The medial entorhinal cortex (MEC) contains specialized cell types whose firing is tuned to aspects of an animal’s position and orientation in the environment, reflecting a neuronal representation of space. The spatially tuned firing properties of these cells quickly emerge during the third postnatal week of development in rodents. Spontaneous synchronized network activity (SSNA) has been shown to play a crucial role in the development of neuronal circuits prior to week 3. SSNA in MEC is well described in rodents during the first postnatal week, but there are little data about its development immediately prior to eye opening and spatial exploration. Furthermore, existing data lack single-cell resolution and are not integrated across layers. In this study, we addressed the question of whether the characteristics and underlying mechanisms of SSNA during the second postnatal week resemble that of the first week or whether distinct features emerge during this period. Using a combined calcium imaging and electrophysiology approach in vitro, we confirm that in mouse MEC during the second postnatal week, SSNA persists and in fact peaks, and is dependent on ionotropic glutamatergic signaling. However, SSNA differs from that observed during the first postnatal week in two ways: First, EC does not drive network activity in the hippocampus but only in neighboring neocortex (NeoC). Second, GABA does not drive network activity but influences it in a manner that is dependent both on age and receptor type. Therefore, we conclude that while there is a partial mechanistic overlap in SSNA between the first and second postnatal weeks, unique mechanistic features do emerge during the second week, suggestive of different or additional functions of MEC within the hippocampal-entorhinal circuitry with increasing maturation.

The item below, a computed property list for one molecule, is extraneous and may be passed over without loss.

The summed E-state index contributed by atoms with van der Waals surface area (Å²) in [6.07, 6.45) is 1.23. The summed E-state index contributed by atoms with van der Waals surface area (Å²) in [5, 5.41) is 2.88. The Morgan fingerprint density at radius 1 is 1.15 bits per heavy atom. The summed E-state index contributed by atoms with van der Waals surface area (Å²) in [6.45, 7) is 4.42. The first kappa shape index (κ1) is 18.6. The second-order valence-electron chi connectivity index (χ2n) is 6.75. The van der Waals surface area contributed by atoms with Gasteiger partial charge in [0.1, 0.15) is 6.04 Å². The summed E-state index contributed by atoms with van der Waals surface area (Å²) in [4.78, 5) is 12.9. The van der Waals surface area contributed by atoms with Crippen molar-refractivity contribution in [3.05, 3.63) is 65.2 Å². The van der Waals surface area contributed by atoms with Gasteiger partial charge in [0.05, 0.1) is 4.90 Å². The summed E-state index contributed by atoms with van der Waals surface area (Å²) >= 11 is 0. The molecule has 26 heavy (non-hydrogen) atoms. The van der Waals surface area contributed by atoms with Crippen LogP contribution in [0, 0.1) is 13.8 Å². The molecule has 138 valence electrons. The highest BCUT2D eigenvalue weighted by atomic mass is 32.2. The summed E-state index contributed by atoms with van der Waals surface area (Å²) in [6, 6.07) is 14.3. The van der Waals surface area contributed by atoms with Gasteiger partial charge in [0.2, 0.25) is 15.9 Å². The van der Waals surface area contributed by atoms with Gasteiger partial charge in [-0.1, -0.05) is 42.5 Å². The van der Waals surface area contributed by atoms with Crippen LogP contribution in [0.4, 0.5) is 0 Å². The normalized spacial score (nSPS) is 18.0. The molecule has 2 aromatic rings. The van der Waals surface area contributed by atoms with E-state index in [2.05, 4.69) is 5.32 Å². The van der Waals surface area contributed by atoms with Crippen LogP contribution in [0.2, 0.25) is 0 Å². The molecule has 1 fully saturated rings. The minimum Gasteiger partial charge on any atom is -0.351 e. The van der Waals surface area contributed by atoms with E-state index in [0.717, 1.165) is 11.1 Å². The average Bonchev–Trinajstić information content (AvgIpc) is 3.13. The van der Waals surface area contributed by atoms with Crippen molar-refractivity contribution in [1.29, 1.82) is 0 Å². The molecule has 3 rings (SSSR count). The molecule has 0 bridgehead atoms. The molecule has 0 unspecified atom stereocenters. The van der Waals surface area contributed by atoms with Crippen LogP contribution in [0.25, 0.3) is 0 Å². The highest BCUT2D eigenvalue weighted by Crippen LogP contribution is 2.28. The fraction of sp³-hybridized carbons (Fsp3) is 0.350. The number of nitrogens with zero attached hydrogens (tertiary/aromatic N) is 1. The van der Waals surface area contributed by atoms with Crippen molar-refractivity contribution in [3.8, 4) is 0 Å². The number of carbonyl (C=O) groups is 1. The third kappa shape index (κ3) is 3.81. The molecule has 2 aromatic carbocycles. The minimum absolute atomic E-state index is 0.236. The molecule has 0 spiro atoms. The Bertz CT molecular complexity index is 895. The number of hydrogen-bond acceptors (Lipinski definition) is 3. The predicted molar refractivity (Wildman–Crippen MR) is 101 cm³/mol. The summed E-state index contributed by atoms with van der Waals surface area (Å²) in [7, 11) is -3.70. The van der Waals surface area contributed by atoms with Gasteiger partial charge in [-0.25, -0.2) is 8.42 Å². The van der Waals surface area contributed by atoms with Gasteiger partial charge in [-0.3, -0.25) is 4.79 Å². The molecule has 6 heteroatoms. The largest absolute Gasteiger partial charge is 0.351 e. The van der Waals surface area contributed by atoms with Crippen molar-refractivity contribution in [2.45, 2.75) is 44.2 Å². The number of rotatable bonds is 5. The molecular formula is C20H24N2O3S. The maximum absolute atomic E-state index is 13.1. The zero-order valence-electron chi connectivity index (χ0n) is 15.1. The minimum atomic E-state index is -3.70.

- early network oscillations
- giant depolarizing potentials
- medial entorhinal cortex